Wintertime Ranch Reality

Posted in: Featured, Ranch Life

It’s winter time in the Northern Hemisphere, and the weather is cold and snowy in central Nevada. My husband and I live on the RO Ranch, and he is taking care of a bunch of yearlings that are wintering at headquarters. I’m glad that he’s sticking around fairly close to the house, because I’m more likely to get to see him during the day. Most wives kiss their husbands good-bye in the morning and don’t see them again until evening, so I’m very grateful I get to say “Hi, honey, how’s it going?” to mine when he dashes into the kitchen occasionally for a coffee refill.

These cows sure look cold. I bet they wish they had some coffee. Or maybe a pair of thermals.

cows in snow

They’ll have to settle for a cowboy who breaks the ice on their water trough each morning so they can get a drink. Jim stopped by and picked up me and the kids the other morning, so we got to tag along and “help” with his ranch chores. Because a wife who takes pictures nonstop and a three-year-old are so much help.

Side note: it’s so fun to say “the kids” now! Since I last blogged for CavvySavvy, we added a baby boy to our family. Milo James stayed tucked warmly inside the pickup during our chore run, snoozing away in his little reindeer booties.

breaking ice

After we (Jim) broke ice, we headed to the stack yard to fix a stretch of fence that the yearlings had mucked out. Here they are, all lined up neatly and saying “Hey, guys, what’s up with those fencing pliers? Are you, uh, trying to keep us from getting to that nice alfalfa stack? That’s cold, man, that’s real cold.”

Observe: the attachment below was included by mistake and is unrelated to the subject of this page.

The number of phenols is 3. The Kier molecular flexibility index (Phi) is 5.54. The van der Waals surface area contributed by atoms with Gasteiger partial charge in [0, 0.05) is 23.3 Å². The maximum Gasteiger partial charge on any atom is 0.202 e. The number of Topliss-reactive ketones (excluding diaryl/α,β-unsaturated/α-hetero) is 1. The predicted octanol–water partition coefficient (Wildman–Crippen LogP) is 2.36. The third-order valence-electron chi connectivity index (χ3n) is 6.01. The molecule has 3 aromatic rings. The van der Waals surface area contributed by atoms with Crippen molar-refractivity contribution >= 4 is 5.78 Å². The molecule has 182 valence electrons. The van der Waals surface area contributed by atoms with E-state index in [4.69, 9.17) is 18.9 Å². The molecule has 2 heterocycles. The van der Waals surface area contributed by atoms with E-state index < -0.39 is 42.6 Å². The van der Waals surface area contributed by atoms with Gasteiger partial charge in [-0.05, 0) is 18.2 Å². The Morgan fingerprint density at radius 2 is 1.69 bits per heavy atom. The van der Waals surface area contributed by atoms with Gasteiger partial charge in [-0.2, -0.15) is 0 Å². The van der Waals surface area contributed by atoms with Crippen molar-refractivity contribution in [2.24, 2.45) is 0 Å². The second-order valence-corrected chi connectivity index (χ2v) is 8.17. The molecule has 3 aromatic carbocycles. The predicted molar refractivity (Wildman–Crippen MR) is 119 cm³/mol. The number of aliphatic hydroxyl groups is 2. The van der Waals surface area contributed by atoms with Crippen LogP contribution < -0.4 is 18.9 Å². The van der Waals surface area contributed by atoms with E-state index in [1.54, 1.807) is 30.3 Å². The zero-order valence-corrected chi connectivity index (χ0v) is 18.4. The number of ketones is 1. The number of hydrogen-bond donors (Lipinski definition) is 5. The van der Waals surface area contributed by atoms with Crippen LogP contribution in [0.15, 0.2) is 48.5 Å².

Okay, that’s not really what they said. Like yearlings are clever enough to come up with a pun!


Yes, we are trying to keep you from that nice alfalfa stack. Because we are humans and in we are in charge of this outfit. And, we’d like to dole it out in properly measured rations rather than just allowing a bovine free-for-all.

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It’s a good thing we brought Grace along to stand on the other side of the fence from her daddy and look cute. That used to be my job, then I outsourced it so that I could take pictures of people doing actual work instead of simply watching people do actual work.

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Fixin’ fence. It’s not as glamorous as roping calves or starting colts, but it’s a standard part of the modern-day cowboy’s job. Even a straight riding job like those at the RO still requires a tiny bit of fencing once in a while.

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Here’s our girl, handing Daddy clips to repair the fence. She worked as long as she could…

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…until she froze out and ran for Mama.

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And then I hugged her for warmth, because I love her. Plus, I was cold, too.

And then I took some more pictures of Jim fixing fence. Did you know that taking multiple pictures of someone fixing a fence is super useful and really helps them get the job done more quickly?

Jim didn’t know that, either. It’s a good thing he married me.

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After we (Jim) did the morning chores in the pickup, he dropped us off at the house to warm up while he caught a horse and doctored some calves in the afternoon. After the ice-breaking and fence-fixing, he was happy to get a-horseback and do a little ridin’ and ropin’. It’s all part of the winter time reality on a cattle ranch.

Posted in: Featured, Ranch Life

About Jolyn Young

Jolyn Young lives near Montello, NV with her cowboy husband and 3 small kids. For more, visit

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